Miriam Muñoz-Rojas (University of Western Australia, Australia)
Paloma Hueso-Gonzalez (University of Malaga, Spain)
Estela Nadal Romero (University of Zaragoza, Spain)
Noemi Lana Renault (University of La Rioja, Spain)
Soil degradation affects more than 52 billion hectares of land around the world. This environmental problem might be particularly severe in arid, semi-arid and Mediterranean environments, where the effects of anthropogenic activities such as land abandonment, mining activities or deforestation can be compounded by the challenges of prolonged periods of drought and intense and irregular rainfall. Disturbance to the soil system can modify the ecosystem functions and services, and, in the absence of restoration, soils would remain in a degraded state or even continue to decline. Therefore, rehabilitation of degraded soils is critical to restore the ability of the soil to support vegetation and it is currently one the key issues in the fields of land rehabilitation and ecological restoration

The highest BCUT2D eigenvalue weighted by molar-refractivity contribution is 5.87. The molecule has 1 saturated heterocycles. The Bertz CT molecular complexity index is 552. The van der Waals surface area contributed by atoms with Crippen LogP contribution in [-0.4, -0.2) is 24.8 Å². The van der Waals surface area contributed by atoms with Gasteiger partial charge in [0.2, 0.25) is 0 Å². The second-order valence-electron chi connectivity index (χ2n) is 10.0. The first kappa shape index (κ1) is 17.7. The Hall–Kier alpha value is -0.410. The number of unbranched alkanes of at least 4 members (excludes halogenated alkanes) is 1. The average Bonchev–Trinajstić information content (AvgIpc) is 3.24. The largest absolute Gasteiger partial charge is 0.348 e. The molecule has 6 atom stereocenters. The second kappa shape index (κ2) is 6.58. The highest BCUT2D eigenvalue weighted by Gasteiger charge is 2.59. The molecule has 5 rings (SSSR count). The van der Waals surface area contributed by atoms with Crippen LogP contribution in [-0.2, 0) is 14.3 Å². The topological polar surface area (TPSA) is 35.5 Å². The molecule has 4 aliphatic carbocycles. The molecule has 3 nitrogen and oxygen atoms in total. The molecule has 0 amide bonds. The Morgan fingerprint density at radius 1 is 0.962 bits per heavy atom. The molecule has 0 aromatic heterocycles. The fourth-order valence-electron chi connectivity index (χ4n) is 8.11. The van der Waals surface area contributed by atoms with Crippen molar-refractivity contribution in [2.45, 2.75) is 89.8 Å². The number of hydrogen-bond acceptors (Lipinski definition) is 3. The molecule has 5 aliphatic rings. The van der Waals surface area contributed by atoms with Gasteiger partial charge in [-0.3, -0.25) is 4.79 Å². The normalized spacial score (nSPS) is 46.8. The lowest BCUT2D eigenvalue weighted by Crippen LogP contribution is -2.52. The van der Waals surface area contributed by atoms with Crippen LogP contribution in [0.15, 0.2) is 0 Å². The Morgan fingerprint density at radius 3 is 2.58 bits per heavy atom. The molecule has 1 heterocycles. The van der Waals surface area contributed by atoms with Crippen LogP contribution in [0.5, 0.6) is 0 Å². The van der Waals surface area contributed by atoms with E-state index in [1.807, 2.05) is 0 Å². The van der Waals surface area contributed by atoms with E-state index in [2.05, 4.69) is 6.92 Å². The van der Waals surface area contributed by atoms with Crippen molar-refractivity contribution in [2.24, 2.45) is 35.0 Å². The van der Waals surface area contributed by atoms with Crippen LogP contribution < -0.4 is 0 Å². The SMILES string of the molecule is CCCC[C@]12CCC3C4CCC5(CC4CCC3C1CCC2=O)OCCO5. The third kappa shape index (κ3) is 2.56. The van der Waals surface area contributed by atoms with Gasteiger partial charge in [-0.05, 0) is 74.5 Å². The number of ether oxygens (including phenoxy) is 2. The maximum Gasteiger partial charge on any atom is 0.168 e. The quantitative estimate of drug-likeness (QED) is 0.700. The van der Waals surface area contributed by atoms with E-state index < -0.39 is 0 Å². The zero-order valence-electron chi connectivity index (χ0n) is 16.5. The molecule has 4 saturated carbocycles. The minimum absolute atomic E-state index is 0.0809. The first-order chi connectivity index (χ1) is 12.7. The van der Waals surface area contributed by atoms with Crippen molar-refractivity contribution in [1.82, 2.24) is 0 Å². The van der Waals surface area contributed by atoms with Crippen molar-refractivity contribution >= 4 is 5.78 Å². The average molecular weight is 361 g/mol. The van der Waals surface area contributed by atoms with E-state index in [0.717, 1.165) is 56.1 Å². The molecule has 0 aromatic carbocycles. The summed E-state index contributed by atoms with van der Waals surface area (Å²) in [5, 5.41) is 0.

In this session, we welcome contributions covering research conducted in this area describing experimental, observational, and theoretical studies. Topics of interest are (although not limited to): 1) Causes and impacts of land degradation and remedial actions for restoration at local, regional or global scales, 2) Soil quality or health indicators of ecosystem recovery (physicochemical or microbiological), 3) Use of amendments in restoration and reconstructed soils, and 4) Linkages between aboveground and belowground ecosystems in natural and restored ecosystems.